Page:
About Geographically Weighted Regression
As described here, aspatial regression methods are a set of tools for assessing variation in one variable (the dependent variable, y) at set levels of another variable or variables (independent, or x variables). In contrast, Geographically Weighted Regression (GWR) techniques are forms of spatial data analysis that allow you to evaluate how the relationship between a dependent variable and one or more explanatory variables changes as a function of the location u in space. More specifically, these tools allow you to explore the influence of values of your dependent variable at locations neighboring a focal location on the values estimated for coefficients of the independent variables.
So, instead of the conventional "stationary" model, for example y= b0 + b1x in the case of linear regression with a single explanatory variable, the geographically weighted regression model is built within local overlapping windows centered on the location u: y(u)=b0(u) + b1(u)x. To attenuate the impact of distant observations in the computation of the local regression, each observation used in the regression receives a weight that is a function of its proximity to the center of the window. Thus, while aspatial regression methods are simultaneously applied to all of the data within your dataset, and give you a global measure of the relationship among variables, GWR produces local measures of the importance of various predictors that can be mapped and compared. If there is no variation across space in the bestfit local model, parameter estimates produced by GWR and aspatial regression will be the same. Due to the focus on local relationships, and the strong influence of how "local" is defined on GWR results (i.e., through choice of neighbor relationships and bandwidths), GWR is often thought of as a tool for exploring patterns in your data and generating hypothesis for further testing, rather than as a tool for testing a priori hypotheses (Fotheringham et al. 2002).
GWR in SpaceStat can be used to predict a dependent variable in terms of continuous and/or categorical independent variables, and to determine the relative importance of various independent variables in predicting y, including the importance of squared and interaction terms. Note that for SpaceStat to recognize a dataset as categorical, it must be a string (alphanumeric) dataset type. Currently this tool is only implemented for point datasets; to use polygon data you will first need to create a centroid geography. Similarly, if you want to be able to use models created in aspatial regression for GWR (or viceversa) when working with data for a polygon geography, perform your aspatial analyses on the polygon centroids.
The SpaceStat approach to GWR
GWR has been pioneered by A. Stewart Fotheringham and Martin Charlton (National Center for Geocomputation, National University of Ireland), and Chris Brunsdon (University of Glamorgen, UK). Our implementation of this tool is based primarily upon their book on the topic, but we have made some changes, (a few are detailed here), which follow from the way in which many in the public health and environmental science fields are likely to use these tools. Our approach to GWR uses a unified framework for including both geographical weighting, and an extra nongeographical weight dataset that allows for usersupplied knowledge of the ratio variances at each source point. One example of this type of weight set is the use of population data as a weight set for mortality rates, which has the effect of assigning higher "confidence" to mortality rates derived from areas with higher populations. Our goal was to treat this type of weighting together with geographic weighting within a unified framework. As a result, SpaceStat uses a maximum weighted likelihood approach to calculate the regression parameters, parameter variances, parameter Rsquare, expected yvalues, residuals and ystandard errors as well as the "local model" Rsquare. This approach boils down to treating geographically weighted regression as a local extension of weighted aspatial regression. As a consequence GWR can be straightforwardly extended to nonlinear regression procedures such as logistic and Poisson regression with parameter values and parameter variances calculated from a weighted loglikelihood formulation.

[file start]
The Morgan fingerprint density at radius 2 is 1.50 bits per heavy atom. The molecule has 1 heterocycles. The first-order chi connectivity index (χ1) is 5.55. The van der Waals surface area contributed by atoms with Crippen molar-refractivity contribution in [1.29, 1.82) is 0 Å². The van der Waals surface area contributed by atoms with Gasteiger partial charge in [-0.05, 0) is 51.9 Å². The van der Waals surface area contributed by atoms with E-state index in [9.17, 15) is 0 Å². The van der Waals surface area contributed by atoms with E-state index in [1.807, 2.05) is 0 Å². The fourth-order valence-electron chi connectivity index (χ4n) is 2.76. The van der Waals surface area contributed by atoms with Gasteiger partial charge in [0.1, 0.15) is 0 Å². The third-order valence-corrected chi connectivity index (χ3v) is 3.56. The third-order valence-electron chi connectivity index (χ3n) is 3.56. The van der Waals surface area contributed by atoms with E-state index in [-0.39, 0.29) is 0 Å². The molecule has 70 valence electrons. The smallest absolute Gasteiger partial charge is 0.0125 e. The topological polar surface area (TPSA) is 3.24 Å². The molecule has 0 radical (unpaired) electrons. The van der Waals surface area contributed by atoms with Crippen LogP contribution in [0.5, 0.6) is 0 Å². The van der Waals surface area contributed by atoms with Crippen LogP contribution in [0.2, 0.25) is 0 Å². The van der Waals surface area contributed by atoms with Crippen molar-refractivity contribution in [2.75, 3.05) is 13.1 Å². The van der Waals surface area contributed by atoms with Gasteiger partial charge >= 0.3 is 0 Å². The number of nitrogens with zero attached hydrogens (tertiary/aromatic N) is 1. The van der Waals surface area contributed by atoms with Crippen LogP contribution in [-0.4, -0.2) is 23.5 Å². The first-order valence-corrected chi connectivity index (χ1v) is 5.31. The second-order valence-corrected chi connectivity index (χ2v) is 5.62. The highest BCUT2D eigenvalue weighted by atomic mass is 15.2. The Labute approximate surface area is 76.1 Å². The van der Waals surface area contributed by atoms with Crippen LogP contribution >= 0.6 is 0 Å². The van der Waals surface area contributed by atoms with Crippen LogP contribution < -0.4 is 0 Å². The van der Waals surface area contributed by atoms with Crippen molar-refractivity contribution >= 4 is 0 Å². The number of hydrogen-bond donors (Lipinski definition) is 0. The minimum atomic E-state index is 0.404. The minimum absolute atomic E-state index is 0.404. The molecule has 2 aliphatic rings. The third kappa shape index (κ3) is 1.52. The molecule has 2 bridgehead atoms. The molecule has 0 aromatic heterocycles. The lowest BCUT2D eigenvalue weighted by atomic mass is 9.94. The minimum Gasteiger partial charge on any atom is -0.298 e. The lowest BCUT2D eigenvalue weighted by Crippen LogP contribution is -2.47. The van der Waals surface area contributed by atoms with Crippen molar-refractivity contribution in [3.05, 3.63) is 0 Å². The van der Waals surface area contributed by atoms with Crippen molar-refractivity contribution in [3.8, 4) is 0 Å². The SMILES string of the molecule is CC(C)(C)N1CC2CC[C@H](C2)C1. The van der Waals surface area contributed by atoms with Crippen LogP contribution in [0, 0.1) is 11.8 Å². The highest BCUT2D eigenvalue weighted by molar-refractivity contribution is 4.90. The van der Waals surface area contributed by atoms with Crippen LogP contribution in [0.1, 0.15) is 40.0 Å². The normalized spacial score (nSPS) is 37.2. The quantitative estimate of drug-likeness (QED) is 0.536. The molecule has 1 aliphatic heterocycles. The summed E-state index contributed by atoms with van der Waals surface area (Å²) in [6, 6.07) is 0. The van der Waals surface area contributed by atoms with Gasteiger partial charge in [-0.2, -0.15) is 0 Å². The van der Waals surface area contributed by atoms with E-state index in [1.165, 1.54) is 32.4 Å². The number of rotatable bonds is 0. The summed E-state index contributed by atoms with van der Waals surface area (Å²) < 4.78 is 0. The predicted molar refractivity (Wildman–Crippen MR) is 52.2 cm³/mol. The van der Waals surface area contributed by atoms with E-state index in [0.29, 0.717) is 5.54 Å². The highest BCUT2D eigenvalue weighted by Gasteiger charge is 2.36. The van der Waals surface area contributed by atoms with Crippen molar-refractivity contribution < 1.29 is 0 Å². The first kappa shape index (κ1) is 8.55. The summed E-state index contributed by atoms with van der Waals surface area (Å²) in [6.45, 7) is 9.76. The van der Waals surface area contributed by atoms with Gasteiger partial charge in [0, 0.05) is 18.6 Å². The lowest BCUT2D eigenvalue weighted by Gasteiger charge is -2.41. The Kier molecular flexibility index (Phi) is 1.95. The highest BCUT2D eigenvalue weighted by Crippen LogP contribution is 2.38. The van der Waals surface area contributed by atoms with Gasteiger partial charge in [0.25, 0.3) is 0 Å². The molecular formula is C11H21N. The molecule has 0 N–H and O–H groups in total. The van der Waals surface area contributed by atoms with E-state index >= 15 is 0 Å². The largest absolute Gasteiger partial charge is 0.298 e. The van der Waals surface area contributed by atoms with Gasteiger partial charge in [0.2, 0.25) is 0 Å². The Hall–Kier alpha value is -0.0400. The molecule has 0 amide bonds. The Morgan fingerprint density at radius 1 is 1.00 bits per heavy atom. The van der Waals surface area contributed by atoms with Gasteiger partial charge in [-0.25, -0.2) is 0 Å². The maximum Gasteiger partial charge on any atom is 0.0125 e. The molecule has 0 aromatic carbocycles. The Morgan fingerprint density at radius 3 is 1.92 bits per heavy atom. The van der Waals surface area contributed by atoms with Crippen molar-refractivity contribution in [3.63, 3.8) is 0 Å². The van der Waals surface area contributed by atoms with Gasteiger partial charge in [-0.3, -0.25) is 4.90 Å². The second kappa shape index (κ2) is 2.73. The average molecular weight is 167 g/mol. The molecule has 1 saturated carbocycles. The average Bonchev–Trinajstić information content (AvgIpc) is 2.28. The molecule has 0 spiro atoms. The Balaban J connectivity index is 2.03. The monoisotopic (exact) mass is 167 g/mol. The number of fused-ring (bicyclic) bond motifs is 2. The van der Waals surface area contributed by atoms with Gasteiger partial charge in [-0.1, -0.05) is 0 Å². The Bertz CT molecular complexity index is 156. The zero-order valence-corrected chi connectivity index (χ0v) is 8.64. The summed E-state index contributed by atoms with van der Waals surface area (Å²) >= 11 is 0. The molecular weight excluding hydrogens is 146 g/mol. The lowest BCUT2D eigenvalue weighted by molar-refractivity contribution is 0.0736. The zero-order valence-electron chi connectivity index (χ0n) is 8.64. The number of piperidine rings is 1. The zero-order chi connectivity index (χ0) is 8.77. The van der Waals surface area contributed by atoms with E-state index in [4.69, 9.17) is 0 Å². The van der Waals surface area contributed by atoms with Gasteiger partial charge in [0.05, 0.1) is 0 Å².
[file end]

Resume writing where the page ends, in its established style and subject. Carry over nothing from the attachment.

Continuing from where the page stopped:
Choosing the form of the regression model
Three items will control the form and output from a geographically weighted regression model:
1. The nature of the dependent variable y:

Continuous (linear or Gaussian model)

Positive integer counts (Poisson model)

Proportions or rates (logistic model)
2. The nature of the explanatory, or "x" variable or variables

Continuous
3. The weight function(s)

Geographical weights that control how neighboring locations influence values at specific locations

Nonspatial weights to account for the reliability of data (e.g., population size for disease rate data)